A bit more than a week ago I pondered the whys of the apparent lack of a market for former Twins pitcher Kyle Lohse. Since then a St. Louis newspaper has reported that the free agent hasn't had an offer other than the "qualifying offer" made by the Cardinals to insure a draft pick in compensation for Lohse's departure.
Lohse isn't the only free agent to find his market dried up by the new rule. Others in the same sinking boat are relief pitcher Rafael Soriano, first baseman Adam LaRoche and center fielder Michael Bourn. Nick Swisher somehow managed to avoid their trapped-in-limbo state.
Nine free agents got the one-year, $13.3 million qualifying offer, which saddled their free agency prospect with the draft pick (and, perhaps more important, bonus pool) penalty. All of them turned it down, figuring that they would get more money and more years in free agency. Two of them -- David Ortiz and Hiroki Kuroda -- re-upped with their old teams. Three others -- Josh Hamilton, B.J. Upton and Swisher -- landed deals with new teams despite the penalties.
Upton signed with the Braves, who doubtless figured they would replace what they lost in the penalty with the payback for losing Bourn. Hamilton's talent was seen as worth the penalty. Swisher -- I don't know, in this context, what the Indians were thinking, although they "only" lose a second-round pick.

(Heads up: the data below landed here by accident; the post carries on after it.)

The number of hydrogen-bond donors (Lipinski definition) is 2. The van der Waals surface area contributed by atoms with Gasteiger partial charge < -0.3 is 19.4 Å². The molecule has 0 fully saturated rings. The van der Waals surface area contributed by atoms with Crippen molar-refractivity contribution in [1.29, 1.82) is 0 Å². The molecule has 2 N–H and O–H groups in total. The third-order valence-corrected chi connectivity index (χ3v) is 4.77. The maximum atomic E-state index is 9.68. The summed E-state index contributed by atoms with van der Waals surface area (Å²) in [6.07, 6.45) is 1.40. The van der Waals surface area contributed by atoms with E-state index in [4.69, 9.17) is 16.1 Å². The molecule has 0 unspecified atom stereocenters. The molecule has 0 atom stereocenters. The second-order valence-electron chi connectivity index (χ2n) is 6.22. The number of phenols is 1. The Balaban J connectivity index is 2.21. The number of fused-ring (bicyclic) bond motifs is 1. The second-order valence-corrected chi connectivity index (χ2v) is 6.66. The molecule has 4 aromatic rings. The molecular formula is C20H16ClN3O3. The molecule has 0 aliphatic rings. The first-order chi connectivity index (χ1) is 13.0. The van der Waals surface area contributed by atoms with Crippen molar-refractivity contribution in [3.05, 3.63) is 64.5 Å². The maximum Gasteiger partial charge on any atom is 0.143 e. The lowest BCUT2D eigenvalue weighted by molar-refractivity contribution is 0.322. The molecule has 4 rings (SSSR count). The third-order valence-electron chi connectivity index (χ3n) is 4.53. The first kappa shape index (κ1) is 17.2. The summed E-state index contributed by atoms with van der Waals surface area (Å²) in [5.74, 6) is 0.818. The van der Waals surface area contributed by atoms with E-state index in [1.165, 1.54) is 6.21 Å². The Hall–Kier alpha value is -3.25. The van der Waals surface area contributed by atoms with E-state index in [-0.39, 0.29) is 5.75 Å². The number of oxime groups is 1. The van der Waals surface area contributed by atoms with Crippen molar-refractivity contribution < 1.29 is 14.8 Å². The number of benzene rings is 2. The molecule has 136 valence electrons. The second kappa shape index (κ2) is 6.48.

This is the first offseason with the new free-agency rules. Previously the standard for getting draft pick compensation was lower -- it merely required the old team to offer salary arbitration, not offer the average of the top 100 salaries -- and there was no loss of draft pick bonus pool money. And the old, analytically inept classification system, which chronically overstated the value of middle relievers, was wiped away.
The old system was bad for a certain group of lower tier free agents -- the Juan Cruzes of the world who were categorized as Class A free agents because of the flaws in the ranking system. That type of player is free and clear now; teams might be willing to offer a middle reliever arbitration, but not $13.3 million.
This system is squeezing a higher level of player. This was to be expected -- any compensation system, no matter how defined, is bound to find some free agent on the margin.
It did succeed in cutting the number of players who are tagged with compensation picks, which is something the players union is doubtless pleased with.
It will be interesting to see if, in future years, some of the players who get a qualifying offer accept. (Such a move would apparently have gummed up the Yankees plans; they didn't Soriano or Swisher back, and have apparently told Soriano in recent days that they aren't interested in resigning him.) When 44 percent of the qualifying offer pool are teamless a week into the new year, it suggests that the players underestimated the value attached to the picks and the bonus pool. Perhaps next winter it will be some teams who get stung.